How to Be an Entrepreneurial Leader in Eight Steps

How to be entrepreneurial

Through years of working with students, executives, and conducting research, it has become clear to me what is involved in being an entrepreneurial leader. To put it simply, entrepreneurial leaders apply an entrepreneurial mindset to how they lead. 

Let’s dive further into what that entails. 

How to Become Entrepreneurial?

Being entrepreneurial requires an openness to learning, to inviting opportunity in, and motivating and mobilizing others in the organization to do the same. It’s like any other competency you’re trying to build—you have to start not only with the desire to change but also with a commitment to practice consistently. 

Think of your leadership instincts as an ice cube. Things seem pretty well formed. In order to change and adopt more of an entrepreneur leadership style, you’ll need to let that ice melt just a bit, then adopt new behaviors and build new instincts; both which are common entrepreneurial leadership characteristics. 

How to Be an Entrepreneurial Leader in Eight Steps

Interested in doing the work to become a different type of leader? From finding opportunity and working with a team, to thinking big and taking action, here are eight steps to becoming an entrepreneurial leader. 

1. Focus on Opportunity

For leaders, the first step in how to be entrepreneurial is to focus on opportunity. 

An entrepreneurial leader is observant of their surroundings. They talk to people, they look at situations, and they read and see between the lines. You’ve heard it as “out-of-the-box thinking,” but it’s more than that. It doesn’t take a brilliant creative mind to be an entrepreneur—if you’re a keen observer, you can see what others may not and that’s what it takes to identify opportunity, one of the most essential skills in entrepreneurship. 

An entrepreneurial leader takes an opportunity-focused approach to situations and people. They ask themself what they can learn, what a new perspective could teach them, and how to find people and situations that can accelerate an opportunity. 

2. Be a Learner

More critical skills in entrepreneurship follow on this list. Next, remember that you don’t know it all. Students who have worked with me know that my mantra is that “the best leaders are learners.” The more you can develop a learning mentality, the better you’ll be at staying open to hearing new ideas, considering contrary points of view, and arriving at improved decisions. 

3. Start with the Means at Hand

Entrepreneurs start with the means at hand—like cooking a meal when you should have gone to the grocery store, but you ran out of time. It’s amazing what you can whip up in the kitchen with whatever is hanging around in the fridge and the pantry. Being entrepreneurial begins with what you know, who you know, and what you can find. Chief among those are other people. 

Interested in improving your entrepreneurial skills? Read more about Babson’s entrepreneurial mindset in education.

4. Seek Outside Input

Entrepreneurs as leaders think beyond their first idea and seek the input of others. Your ability to see beyond your first view is essential to identifying opportunity, inviting others in, and creating a welcoming culture for continuous innovation. This inclusive leadership style keeps in mind that there is more than one best way to achieve a goal. If that weren’t true, there wouldn’t be so much competition driving our world. Your ability to step back and let others offer their ideas is an important aspect of being an entrepreneurial leader.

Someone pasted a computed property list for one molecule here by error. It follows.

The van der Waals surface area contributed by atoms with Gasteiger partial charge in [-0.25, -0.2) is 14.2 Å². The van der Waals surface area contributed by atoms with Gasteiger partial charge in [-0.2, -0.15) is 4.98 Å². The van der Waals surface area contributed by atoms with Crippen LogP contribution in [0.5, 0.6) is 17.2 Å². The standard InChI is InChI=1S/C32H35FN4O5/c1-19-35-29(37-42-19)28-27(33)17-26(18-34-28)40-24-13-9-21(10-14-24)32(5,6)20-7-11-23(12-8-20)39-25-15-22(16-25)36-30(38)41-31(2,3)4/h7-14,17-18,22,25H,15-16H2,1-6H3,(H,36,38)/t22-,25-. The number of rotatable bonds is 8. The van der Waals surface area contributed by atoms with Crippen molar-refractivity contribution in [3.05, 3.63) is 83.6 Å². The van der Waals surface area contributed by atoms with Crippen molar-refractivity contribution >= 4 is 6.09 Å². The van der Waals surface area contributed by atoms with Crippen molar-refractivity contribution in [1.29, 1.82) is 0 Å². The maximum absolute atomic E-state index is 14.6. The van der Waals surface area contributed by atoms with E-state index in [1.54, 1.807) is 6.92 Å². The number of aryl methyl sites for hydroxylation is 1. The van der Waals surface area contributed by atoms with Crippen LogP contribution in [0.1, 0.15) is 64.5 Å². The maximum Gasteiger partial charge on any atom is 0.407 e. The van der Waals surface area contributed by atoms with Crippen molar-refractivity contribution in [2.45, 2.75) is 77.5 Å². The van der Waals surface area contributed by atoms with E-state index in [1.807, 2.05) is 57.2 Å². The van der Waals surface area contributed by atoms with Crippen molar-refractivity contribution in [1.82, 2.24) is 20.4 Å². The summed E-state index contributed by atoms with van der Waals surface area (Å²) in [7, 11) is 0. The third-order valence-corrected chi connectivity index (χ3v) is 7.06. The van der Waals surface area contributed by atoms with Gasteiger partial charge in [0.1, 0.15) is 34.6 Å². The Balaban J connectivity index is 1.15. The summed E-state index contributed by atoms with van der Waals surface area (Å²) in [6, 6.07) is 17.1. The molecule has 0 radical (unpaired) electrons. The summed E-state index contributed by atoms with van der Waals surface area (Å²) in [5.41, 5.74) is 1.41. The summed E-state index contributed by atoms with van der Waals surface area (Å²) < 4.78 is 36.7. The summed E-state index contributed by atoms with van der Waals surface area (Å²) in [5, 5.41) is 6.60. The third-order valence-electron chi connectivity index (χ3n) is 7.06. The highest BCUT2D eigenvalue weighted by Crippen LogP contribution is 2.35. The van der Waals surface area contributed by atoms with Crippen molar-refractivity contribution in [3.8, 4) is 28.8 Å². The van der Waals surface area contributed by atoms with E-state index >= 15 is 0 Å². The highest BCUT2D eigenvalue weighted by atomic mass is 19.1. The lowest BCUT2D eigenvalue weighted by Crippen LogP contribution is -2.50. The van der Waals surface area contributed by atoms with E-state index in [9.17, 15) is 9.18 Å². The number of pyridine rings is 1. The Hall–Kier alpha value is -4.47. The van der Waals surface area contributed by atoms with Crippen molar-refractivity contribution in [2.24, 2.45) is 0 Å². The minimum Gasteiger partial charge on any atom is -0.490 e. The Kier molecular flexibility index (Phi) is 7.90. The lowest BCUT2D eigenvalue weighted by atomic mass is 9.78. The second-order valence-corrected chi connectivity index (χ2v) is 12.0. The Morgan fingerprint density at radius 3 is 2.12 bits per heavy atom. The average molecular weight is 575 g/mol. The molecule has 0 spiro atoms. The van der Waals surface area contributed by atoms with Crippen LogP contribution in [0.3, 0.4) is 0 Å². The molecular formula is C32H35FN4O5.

This is where your personal network can come into play, the one you spent time building and maintaining. Networking is an essential part of being an entrepreneur and something that should practiced on a regular basis. 

5. Invest in Your Team

Don’t just find people; enlist and enroll them toward a common purpose. Entrepreneurs as leaders know how to get a group to truly operate as a team, creating collaboration and high performance that sparks more innovation. 

They also focus on how to bring out the best in others. Your curiosity and interest in what others are interested in is a key signal that you care about their ideas, experience, and point of view. By investing in your team and team members’ development, by having integrity in leadership, you build trust, loyalty, and engagement that is a key driver to making things happen. 

6. Think Big

Entrepreneurs as leaders imagine new possibilities, and paint the picture for others. Your ability to provide a vision of why the work you’re doing as a team is important, and where the team is going, is a key component of being an entrepreneurial leader. 

7. Seek Feedback

Embracing entrepreneur abilities means being flexible and adapting to context, people, and feedback. Approaching situations with a learning mindset enables entrepreneurial leaders to take in new information and navigate shifting landscapes. A key to doing so is to consistently seek out and incorporate feedback from as many people and contexts as possible. As you gain further input, you build your vision for the future more strongly. 

8. Take Action

With the eighth and final step we come to one of the most important skills in entrepreneurship: the drive to take action. Being entrepreneurial means moving forward, even into the unknowable, ready to learn from both successes and setbacks. And, while some don’t exactly embrace ambiguity, entrepreneurial leaders recognize that one of the simplest ways to learn is to take a step, see what happens, adjust, and learn even faster! 


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